One of the biggest policy failures Congress has made this year was the inability to extend long-term unemployment benefits. By killing the Senate deal to renew benefits for five months, House Republicans have denied a much-needed source of income to more than a million Americans. But after the June jobs report came out last Thursday, a number of Republicans declared their lack-of-action on UI a success. A quick examination of the evidence shows how wrong they are.
Long-term unemployment dropped by nearly 300,000 people in June. Since March, it has fallen by nearly 700,000. Conservatives have argued that this drop is the result of the long-term unemployed accepting work now that they cannot receive UI checks. At the Huffington Post, Arthur Delaney rounded up some of these pronouncements: On Fox News, conservative columnist Charles Krauthammer declared, “The debate on that extension is over, and the conservatives were right.” Matt Wolking, a spokesman for House Speaker John Boehner, wrote, "More unemployment checks won’t create less unemployment. In fact, the evidence suggests they create more." Wolking links to an analysis from the House Ways and Means Committee that finds that job growth accelerated in the first four months of the year.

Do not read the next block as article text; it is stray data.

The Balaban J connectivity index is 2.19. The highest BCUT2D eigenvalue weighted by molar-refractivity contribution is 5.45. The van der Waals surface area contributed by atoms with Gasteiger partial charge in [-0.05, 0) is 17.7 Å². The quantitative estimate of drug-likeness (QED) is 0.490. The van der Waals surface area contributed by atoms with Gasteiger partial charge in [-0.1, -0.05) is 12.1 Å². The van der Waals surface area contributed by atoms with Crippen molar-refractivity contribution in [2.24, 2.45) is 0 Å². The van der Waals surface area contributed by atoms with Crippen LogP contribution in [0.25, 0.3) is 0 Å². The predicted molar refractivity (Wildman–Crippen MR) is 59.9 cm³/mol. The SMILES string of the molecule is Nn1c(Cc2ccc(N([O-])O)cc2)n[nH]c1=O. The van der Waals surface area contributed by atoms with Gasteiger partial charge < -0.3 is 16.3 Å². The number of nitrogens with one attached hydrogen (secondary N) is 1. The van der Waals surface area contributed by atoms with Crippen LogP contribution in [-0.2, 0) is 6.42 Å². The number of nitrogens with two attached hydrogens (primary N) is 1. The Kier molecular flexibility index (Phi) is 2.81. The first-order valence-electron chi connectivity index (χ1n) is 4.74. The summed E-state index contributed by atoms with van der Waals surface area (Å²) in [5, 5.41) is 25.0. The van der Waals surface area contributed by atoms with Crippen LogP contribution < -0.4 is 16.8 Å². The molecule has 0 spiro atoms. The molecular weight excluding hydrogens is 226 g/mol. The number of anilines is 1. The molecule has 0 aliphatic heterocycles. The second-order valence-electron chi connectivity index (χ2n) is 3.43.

First, we don’t actually know why long-term unemployment is falling. They could be finding jobs—or they could be dropping out of the labor force altogether. The former is good news. The latter is not.
Second, job growth could have accelerated for a number of reasons, including a stronger economy. In fact, the Congressional Budget Office projected that the refusal to extend unemployment insurance would cost jobs. The only way for the end of federal UI to boost job growth would be if it caused the long-term unemployed to accept jobs at a higher rate. As I noted above, we don’t know if that’s happening, but on top of that, long-term unemployment isn’t even falling at a faster rate. In fact, the ranks of the long-term unemployed have been falling at a consistent pace for years:
In other words, the evidence suggests that the end of unemployment benefits had little effect on long-term unemployment. That's the exact opposite of what Krauthammer and Wolking declared.
Danny Vinik is a staff writer at The New Republic.